What is a ‘reasonable’ adjustment?
The Disability Discrimination Act is a difficult piece of legislation for employers. It imposes a duty on them to make ‘reasonable’ adjustments to premises or working practices so as to allow disabled employees to stay in work. Willans reports on a recent ruling in which the EAT placed some practical and sensible limits on what is considered reasonable.
- The claimant in the case, Mrs Wilson, worked as an administrator on a scheme run by Job Centre Plus. She suffered from agoraphobia and panic attacks and so had been given a role that involved minimal contact with the public. Her condition made it difficult for her to leave home on her own but the office was only some 100 yards away so she was able to manage the journey.
- When the scheme came to an end and the office was closed in 2006, Mrs Wilson asked to work from home. After due investigation, the employer decided it was not a feasible option for someone working at her level. They explored a range of possibilities, such as Mrs Wilson being accompanied to and from work by a colleague, paying for taxis and engaging a support worker for her. She refused, saying that home working was the only way in which she would be able to work.
- Some two years later, she was dismissed for capability due to her disability-related sickness absence. Her disability discrimination claim succeeded in the first employment tribunal.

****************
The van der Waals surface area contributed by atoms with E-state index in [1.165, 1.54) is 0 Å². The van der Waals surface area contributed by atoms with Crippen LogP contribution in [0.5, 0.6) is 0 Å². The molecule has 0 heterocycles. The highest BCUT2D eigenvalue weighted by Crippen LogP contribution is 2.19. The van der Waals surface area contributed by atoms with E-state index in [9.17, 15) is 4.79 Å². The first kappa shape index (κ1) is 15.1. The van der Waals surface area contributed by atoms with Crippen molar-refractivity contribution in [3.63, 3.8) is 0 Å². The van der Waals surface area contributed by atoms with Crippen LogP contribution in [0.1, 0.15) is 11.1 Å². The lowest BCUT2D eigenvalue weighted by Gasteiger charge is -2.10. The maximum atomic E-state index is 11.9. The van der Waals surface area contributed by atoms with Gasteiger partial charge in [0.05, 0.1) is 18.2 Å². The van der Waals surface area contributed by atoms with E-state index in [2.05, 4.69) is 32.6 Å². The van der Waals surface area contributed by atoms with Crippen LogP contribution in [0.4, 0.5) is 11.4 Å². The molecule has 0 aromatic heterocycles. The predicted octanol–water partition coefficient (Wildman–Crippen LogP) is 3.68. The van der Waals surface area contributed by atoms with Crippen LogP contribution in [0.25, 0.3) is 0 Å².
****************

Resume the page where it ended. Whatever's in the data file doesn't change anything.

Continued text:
- However at appeal, the EAT said that the adjustments proposed by the employer were reasonable in the circumstances. Even had they agreed to home-working, it would not have resolved Mrs Wilson’s disadvantage because the work could not be effectively done from home. It was also impracticable because her job involved direct customer contact with confidential public information. They were, therefore, right to consider home-working to be an unreasonable adjustment.
In such situations, the correct approach for the employer is a careful consideration of exactly what it is the employee complains of and exactly how that difficulty can be alleviated. Will the adjustment overcome the disadvantage faced by that worker? If it would, then to what extent is it practicable for the employer to make the adjustment the worker has requested.
What is clear is that it is not a matter of the disabled employee picking and choosing what adjustments they would like, but rather whether those adjustments are indeed appropriate and effective and whether it is practicable for the employer to carry them out.
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